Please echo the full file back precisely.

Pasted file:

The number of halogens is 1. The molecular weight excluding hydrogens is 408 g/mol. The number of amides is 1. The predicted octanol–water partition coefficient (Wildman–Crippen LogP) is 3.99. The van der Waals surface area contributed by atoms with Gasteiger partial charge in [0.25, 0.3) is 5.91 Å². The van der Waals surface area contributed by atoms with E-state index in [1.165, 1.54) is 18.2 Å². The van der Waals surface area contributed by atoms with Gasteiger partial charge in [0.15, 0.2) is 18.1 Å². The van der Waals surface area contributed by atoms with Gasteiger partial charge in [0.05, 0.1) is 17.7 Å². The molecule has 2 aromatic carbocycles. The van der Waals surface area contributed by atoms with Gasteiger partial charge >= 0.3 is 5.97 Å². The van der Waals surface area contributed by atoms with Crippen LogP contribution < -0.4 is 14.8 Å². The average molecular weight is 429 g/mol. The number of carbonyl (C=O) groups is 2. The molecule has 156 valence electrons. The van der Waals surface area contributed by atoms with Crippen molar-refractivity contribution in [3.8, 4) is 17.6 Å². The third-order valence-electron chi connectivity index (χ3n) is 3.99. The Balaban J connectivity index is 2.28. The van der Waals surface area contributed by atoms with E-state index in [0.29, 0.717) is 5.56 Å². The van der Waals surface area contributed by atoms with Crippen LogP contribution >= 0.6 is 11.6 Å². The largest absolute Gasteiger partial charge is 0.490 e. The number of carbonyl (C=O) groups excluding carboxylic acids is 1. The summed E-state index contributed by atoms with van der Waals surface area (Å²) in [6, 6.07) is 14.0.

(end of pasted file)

The number of halogens is 1. The molecular weight excluding hydrogens is 408 g/mol. The number of amides is 1. The predicted octanol–water partition coefficient (Wildman–Crippen LogP) is 3.99. The van der Waals surface area contributed by atoms with Gasteiger partial charge in [0.25, 0.3) is 5.91 Å². The van der Waals surface area contributed by atoms with E-state index in [1.165, 1.54) is 18.2 Å². The van der Waals surface area contributed by atoms with Gasteiger partial charge in [0.15, 0.2) is 18.1 Å². The van der Waals surface area contributed by atoms with Gasteiger partial charge in [0.05, 0.1) is 17.7 Å². The molecule has 2 aromatic carbocycles. The van der Waals surface area contributed by atoms with Gasteiger partial charge >= 0.3 is 5.97 Å². The van der Waals surface area contributed by atoms with Crippen LogP contribution < -0.4 is 14.8 Å². The average molecular weight is 429 g/mol. The number of carbonyl (C=O) groups is 2. The molecule has 156 valence electrons. The van der Waals surface area contributed by atoms with Crippen molar-refractivity contribution in [3.8, 4) is 17.6 Å². The third-order valence-electron chi connectivity index (χ3n) is 3.99. The Balaban J connectivity index is 2.28. The van der Waals surface area contributed by atoms with E-state index in [0.29, 0.717) is 5.56 Å². The van der Waals surface area contributed by atoms with Crippen LogP contribution >= 0.6 is 11.6 Å². The largest absolute Gasteiger partial charge is 0.490 e. The number of carbonyl (C=O) groups excluding carboxylic acids is 1. The summed E-state index contributed by atoms with van der Waals surface area (Å²) in [6, 6.07) is 14.0.